Before the start of the American Revolution, the South was much more closely linked to Britain than the North. The southern white landowners, who held nearly all of the political power, were almost universally English and Anglican. The majority of other whites in the South were also from Britain. Why, then, did the South join with the North in the Revolution? After all, the South also had very close economic ties to mother England. Much of the answer can be found in decisions made by the British regarding the status of slavery and slaves in the early/mid-1770s.
The first major event that began to change the minds of Southerners about the Northern agitation for independence was the Somerset decision of 1772. This decision, which sprung from an American slave escaping from (and then being recaptured by) his master while in Britain, completely changed British common law by disallowing the recapture of escaped slaves and stating that the institution of slavery was incompatible with the British legal system. The word of this decision spread rapidly in the South, where many aristocratic landowners’ sons were lawyers. Logically, these Southern lawyers believed that the Somerset decision meant that Britain would soon force emancipation on the American colonies. This unsurprisingly did not sit well with the majority of whites in the south. The rich whites were concerned of the economic impact of the emancipation of the slaves and the loss of free labor, while the poor whites were concerned about the social impact of emancipation when slaves accounted for nearly 50% of the population in some southern colonies.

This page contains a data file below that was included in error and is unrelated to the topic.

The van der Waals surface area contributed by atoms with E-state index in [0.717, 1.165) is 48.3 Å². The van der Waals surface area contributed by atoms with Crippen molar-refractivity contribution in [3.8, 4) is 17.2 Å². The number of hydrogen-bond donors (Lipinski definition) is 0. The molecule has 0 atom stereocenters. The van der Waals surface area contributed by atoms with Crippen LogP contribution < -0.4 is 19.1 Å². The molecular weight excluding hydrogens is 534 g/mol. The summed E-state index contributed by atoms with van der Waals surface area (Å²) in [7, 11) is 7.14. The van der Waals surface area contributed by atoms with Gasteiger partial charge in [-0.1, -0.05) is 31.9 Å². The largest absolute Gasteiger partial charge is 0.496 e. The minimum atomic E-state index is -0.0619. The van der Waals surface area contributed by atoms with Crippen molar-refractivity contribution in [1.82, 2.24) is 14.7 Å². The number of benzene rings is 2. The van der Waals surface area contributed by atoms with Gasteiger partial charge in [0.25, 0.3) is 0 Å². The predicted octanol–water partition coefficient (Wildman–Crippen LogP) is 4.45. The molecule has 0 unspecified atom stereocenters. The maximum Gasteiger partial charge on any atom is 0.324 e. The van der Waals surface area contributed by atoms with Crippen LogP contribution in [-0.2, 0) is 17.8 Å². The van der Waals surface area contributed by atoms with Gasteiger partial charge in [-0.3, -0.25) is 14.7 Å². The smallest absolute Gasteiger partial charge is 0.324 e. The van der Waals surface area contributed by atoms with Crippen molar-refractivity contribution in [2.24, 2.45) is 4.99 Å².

The second major event that pulled the South further away from Britain was the Dunmore Proclamation of 1775. The Revolution had just begun, and Lord Dunmore declared martial law in Virginia and said that slaves who left their masters in order to fight for the British would be emancipated. About one hundred fifty thousand slaves, including women and children, took Lord Dunmore up on his offer. For Southerners, this was the last straw. They saw the Dunmore Proclamation as a way for the British government to incite slave revolts in the colonies. After the Dunmore Proclamation, the South became more committed to the cause of revolution, as it had almost become personal to them. The Dunmore Proclamation earned King George III the nickname of the “sceptered savage” in the colonies, revealing how strongly they felt about both the king and Native Americans. After the conclusion of the Revolution, the British government compensated American planters who lost slaves as a result of the Dunmore Proclamation, but this was too little, too late, and failed to change Southerners’ opinions about Britain.